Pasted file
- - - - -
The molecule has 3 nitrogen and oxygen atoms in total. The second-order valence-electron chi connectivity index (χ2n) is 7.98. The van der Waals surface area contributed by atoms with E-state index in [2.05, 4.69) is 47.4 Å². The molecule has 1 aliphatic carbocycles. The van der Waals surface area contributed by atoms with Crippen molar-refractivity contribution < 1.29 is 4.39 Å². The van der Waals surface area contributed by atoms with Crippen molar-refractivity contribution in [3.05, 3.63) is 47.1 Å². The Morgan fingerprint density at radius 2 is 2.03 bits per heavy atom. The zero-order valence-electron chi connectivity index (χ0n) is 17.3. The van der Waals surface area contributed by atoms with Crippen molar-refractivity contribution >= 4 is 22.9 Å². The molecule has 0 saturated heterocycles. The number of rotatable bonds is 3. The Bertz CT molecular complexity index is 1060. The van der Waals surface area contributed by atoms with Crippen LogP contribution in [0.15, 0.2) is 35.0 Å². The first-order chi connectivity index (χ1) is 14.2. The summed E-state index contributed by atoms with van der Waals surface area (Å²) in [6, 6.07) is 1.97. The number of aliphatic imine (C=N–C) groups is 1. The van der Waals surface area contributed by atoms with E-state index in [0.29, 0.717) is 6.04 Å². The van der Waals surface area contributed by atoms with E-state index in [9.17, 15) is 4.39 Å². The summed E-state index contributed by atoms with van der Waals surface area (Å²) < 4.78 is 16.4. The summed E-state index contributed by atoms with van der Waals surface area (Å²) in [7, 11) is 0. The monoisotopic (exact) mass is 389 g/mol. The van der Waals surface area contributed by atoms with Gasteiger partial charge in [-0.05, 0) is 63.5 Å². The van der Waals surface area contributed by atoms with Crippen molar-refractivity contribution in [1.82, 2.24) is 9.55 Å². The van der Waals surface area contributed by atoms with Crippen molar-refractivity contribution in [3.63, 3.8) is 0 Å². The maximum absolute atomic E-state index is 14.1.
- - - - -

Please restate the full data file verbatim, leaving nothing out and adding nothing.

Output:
The molecule has 3 nitrogen and oxygen atoms in total. The second-order valence-electron chi connectivity index (χ2n) is 7.98. The van der Waals surface area contributed by atoms with E-state index in [2.05, 4.69) is 47.4 Å². The molecule has 1 aliphatic carbocycles. The van der Waals surface area contributed by atoms with Crippen molar-refractivity contribution < 1.29 is 4.39 Å². The van der Waals surface area contributed by atoms with Crippen molar-refractivity contribution in [3.05, 3.63) is 47.1 Å². The Morgan fingerprint density at radius 2 is 2.03 bits per heavy atom. The zero-order valence-electron chi connectivity index (χ0n) is 17.3. The van der Waals surface area contributed by atoms with Crippen molar-refractivity contribution >= 4 is 22.9 Å². The molecule has 0 saturated heterocycles. The number of rotatable bonds is 3. The Bertz CT molecular complexity index is 1060. The van der Waals surface area contributed by atoms with Crippen LogP contribution in [0.15, 0.2) is 35.0 Å². The first-order chi connectivity index (χ1) is 14.2. The summed E-state index contributed by atoms with van der Waals surface area (Å²) in [6, 6.07) is 1.97. The number of aliphatic imine (C=N–C) groups is 1. The van der Waals surface area contributed by atoms with E-state index in [0.29, 0.717) is 6.04 Å². The van der Waals surface area contributed by atoms with E-state index in [9.17, 15) is 4.39 Å². The summed E-state index contributed by atoms with van der Waals surface area (Å²) < 4.78 is 16.4. The summed E-state index contributed by atoms with van der Waals surface area (Å²) in [7, 11) is 0. The monoisotopic (exact) mass is 389 g/mol. The van der Waals surface area contributed by atoms with Gasteiger partial charge in [-0.05, 0) is 63.5 Å². The van der Waals surface area contributed by atoms with Crippen molar-refractivity contribution in [1.82, 2.24) is 9.55 Å². The van der Waals surface area contributed by atoms with Crippen molar-refractivity contribution in [3.63, 3.8) is 0 Å². The maximum absolute atomic E-state index is 14.1.